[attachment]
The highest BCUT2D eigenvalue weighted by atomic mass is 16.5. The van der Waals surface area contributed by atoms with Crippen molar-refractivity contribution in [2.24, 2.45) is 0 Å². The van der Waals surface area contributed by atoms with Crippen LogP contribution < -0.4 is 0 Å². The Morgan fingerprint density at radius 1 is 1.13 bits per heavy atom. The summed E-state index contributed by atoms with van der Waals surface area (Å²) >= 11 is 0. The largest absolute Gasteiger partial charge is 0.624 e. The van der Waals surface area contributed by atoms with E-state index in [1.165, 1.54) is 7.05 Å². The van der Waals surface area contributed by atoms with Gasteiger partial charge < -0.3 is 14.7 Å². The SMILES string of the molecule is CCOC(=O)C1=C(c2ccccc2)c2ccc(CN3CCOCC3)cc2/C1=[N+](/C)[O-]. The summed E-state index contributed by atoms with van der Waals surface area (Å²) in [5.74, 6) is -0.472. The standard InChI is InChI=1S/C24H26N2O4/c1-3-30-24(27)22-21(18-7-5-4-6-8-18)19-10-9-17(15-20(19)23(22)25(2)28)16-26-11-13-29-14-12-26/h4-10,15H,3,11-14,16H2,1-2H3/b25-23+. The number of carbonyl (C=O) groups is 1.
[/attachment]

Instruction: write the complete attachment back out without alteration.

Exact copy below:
The highest BCUT2D eigenvalue weighted by atomic mass is 16.5. The van der Waals surface area contributed by atoms with Crippen molar-refractivity contribution in [2.24, 2.45) is 0 Å². The van der Waals surface area contributed by atoms with Crippen LogP contribution < -0.4 is 0 Å². The Morgan fingerprint density at radius 1 is 1.13 bits per heavy atom. The summed E-state index contributed by atoms with van der Waals surface area (Å²) >= 11 is 0. The largest absolute Gasteiger partial charge is 0.624 e. The van der Waals surface area contributed by atoms with E-state index in [1.165, 1.54) is 7.05 Å². The van der Waals surface area contributed by atoms with Gasteiger partial charge < -0.3 is 14.7 Å². The SMILES string of the molecule is CCOC(=O)C1=C(c2ccccc2)c2ccc(CN3CCOCC3)cc2/C1=[N+](/C)[O-]. The summed E-state index contributed by atoms with van der Waals surface area (Å²) in [5.74, 6) is -0.472. The standard InChI is InChI=1S/C24H26N2O4/c1-3-30-24(27)22-21(18-7-5-4-6-8-18)19-10-9-17(15-20(19)23(22)25(2)28)16-26-11-13-29-14-12-26/h4-10,15H,3,11-14,16H2,1-2H3/b25-23+. The number of carbonyl (C=O) groups is 1.